Women Win

Astrid Aafjes.
Non-profit that leverages the power of sport and play, supporting other organisations to empower girls and young women to know their rights, specifically regarding gender-based violence, sexual health, and economic empowerment.
What solution does the innovation propose?

Sport is a tool with the potential to empower youth, create social networks, build mental and emotional health, develop sport skills as well as physical strength, advance girls’ rights, and, in consequence, improve gender equity. However, programs are often designed for, and led by, boys and men. Therefore, Women Win works to promote the fight for women’s rights through sport while bringing resources and a rigorous, authentic gender lens to the sector; optimizing resources, increasing impact, and improving the female inclusion in existing programs. The direct effects of their work occur at organisational and sectoral levels while the girl-level impact is indirect, via the sport programs their implementing partners run in the communities. 


Well-designed programs can connect girls to health, education and other critical sectors, as well as provide access to important information for their healthy development. They also provide girls with access to strong female role models and extended social support. Finally, scaled-up, cost-effective, quality programming that reaches more girls, alongside stronger leadership at both community and sectoral level, will result in girl-level impact. Girls who develop agency, self-determination, and leadership skills, will lead to changes in families, communities, and societies that will ultimately decrease gender-based violence, increase girls' economic empowerment, and improve girls' sexual and reproductive health and rights.


Global Impact Award (2017).

Impact evidence

  • 4,132,784 girls and women reached since 2007.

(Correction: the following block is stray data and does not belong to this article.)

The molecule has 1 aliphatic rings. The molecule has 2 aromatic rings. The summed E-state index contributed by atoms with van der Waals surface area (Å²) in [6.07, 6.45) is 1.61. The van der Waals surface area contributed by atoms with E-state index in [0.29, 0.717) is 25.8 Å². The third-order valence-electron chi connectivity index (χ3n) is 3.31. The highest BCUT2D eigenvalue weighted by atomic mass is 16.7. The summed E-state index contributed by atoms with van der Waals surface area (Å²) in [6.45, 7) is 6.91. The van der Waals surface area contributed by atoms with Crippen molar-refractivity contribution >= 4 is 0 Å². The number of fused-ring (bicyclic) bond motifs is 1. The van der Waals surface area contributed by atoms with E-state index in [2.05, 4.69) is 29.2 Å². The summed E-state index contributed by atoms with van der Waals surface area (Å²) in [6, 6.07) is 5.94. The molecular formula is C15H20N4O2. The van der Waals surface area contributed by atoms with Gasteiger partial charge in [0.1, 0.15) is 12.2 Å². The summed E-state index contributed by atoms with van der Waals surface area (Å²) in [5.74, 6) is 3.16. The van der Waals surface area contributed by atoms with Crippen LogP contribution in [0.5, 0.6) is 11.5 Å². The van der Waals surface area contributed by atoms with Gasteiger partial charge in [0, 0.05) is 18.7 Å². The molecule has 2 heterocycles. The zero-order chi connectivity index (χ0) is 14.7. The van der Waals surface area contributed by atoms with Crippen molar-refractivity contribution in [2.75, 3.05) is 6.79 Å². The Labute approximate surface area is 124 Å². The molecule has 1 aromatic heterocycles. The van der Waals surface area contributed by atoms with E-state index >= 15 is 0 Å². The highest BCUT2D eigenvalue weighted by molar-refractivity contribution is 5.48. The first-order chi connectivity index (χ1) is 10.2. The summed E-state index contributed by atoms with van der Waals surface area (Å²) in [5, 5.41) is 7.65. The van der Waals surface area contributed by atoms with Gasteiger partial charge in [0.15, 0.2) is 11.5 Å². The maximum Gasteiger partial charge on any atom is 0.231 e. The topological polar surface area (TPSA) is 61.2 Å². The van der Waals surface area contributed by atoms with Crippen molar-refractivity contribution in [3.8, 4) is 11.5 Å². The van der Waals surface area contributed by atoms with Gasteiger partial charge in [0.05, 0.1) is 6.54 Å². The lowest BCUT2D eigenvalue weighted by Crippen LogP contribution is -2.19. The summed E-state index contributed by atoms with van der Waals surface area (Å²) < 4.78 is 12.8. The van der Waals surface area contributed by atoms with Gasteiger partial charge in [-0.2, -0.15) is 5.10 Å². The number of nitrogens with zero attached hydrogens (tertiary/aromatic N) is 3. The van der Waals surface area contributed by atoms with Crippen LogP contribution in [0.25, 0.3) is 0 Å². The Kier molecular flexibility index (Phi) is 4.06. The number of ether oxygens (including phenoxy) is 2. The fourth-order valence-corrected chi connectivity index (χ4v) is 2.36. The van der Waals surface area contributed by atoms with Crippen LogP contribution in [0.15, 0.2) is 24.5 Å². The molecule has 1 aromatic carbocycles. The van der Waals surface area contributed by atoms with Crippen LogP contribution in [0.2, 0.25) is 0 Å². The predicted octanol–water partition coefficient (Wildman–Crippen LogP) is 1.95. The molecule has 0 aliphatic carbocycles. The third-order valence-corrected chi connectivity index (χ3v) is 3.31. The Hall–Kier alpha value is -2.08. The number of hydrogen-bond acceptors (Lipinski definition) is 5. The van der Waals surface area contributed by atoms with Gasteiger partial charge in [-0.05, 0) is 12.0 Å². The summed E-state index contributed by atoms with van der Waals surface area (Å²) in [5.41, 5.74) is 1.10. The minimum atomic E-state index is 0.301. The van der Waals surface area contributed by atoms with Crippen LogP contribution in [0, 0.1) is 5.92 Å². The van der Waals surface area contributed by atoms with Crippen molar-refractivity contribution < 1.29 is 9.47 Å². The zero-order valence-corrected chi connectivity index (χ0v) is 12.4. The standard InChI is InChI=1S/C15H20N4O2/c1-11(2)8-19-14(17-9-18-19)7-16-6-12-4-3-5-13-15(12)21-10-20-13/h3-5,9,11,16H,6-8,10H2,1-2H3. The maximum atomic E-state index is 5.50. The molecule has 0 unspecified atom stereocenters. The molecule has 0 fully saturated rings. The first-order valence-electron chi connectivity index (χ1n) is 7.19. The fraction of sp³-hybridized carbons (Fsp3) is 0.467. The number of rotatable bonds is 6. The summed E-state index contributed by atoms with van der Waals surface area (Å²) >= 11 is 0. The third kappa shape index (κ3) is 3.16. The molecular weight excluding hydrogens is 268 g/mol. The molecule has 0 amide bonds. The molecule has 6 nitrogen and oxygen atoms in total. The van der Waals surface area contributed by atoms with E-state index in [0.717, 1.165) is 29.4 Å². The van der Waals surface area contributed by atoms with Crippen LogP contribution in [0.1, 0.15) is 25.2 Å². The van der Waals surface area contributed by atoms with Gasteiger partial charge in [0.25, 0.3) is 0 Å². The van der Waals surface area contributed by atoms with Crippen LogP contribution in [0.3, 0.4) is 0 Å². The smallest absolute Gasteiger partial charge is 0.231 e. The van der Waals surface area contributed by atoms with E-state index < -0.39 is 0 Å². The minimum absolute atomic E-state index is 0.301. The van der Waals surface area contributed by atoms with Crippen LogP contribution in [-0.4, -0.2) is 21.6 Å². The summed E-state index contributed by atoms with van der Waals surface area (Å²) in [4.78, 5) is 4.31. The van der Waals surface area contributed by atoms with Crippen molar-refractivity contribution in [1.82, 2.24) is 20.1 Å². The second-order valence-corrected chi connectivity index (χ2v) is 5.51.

• Between 2006 and 2018, the Goal Progamm, one of their flagship programmes, reached more than 480,000 girls and women in 20 countries.
  • In 2019 € 2,593,815 million were re-granted to 56 partners in 36 countries.
  • In 2019, 49 workshops delivered in 33 countries to 1,129 participants.
  • In 2019, 74,769 online views of guidelines and curricula.

After more than 10 years of scaling the Goal Program in more than 20 countries, Women Win and the Overseas Development Institute conducted an impact evaluation of the program. The evaluation demonstrated that girls benefit significantly from a breadth of positive impacts related to confidence, aspirational mindset, sexual and reproductive health, education, financial knowledge and ability to resist gender based violence. The research confirms the long-held belief that quality girls’ sports programming tangibly changes the way girls see themselves and the ambitions they have for their lives.

How does it work?

Women Win advances girls' rights through sport using the following three strategies:

  • To improve the sport and development sector effectiveness and quality of programs through conferences, trainings and other forums. Evidence-informed program tools and evidence, as well as high-quality data regarding the direct implementation are also provided.
  • To support and increase the strength and quality of programs as well as their direct implementing partners and other assisted organizations. Formal and informal gatherings such as workshops or trainings are created to bring organizations from the sector together, exchange knowledge, and generate intra and cross-sectoral partnerships and strategic alliances. Technical assistance is provided, and collaborative, open source resources and learning tools to further empower gender and sport champions are facilitated. Collaborations should increase the capacities, policies and practices of all involved organisations, and therefore their impact and efficiency.
  • To grow the movement. A key objective of this strategy is to scale up the actions, methodologies and programs that empower girls and young women through sport. These must be girl specific with their unique needs in mind and delivered by an appropriate and equitable gender balance of role models. Strategic communication actions and funder engagement are crucial.

Geographical scope

Where was initially developed
The Netherlands.
Where has been implemented so far
More than 30 countries in 4 continents.
Last updated: 
September 2020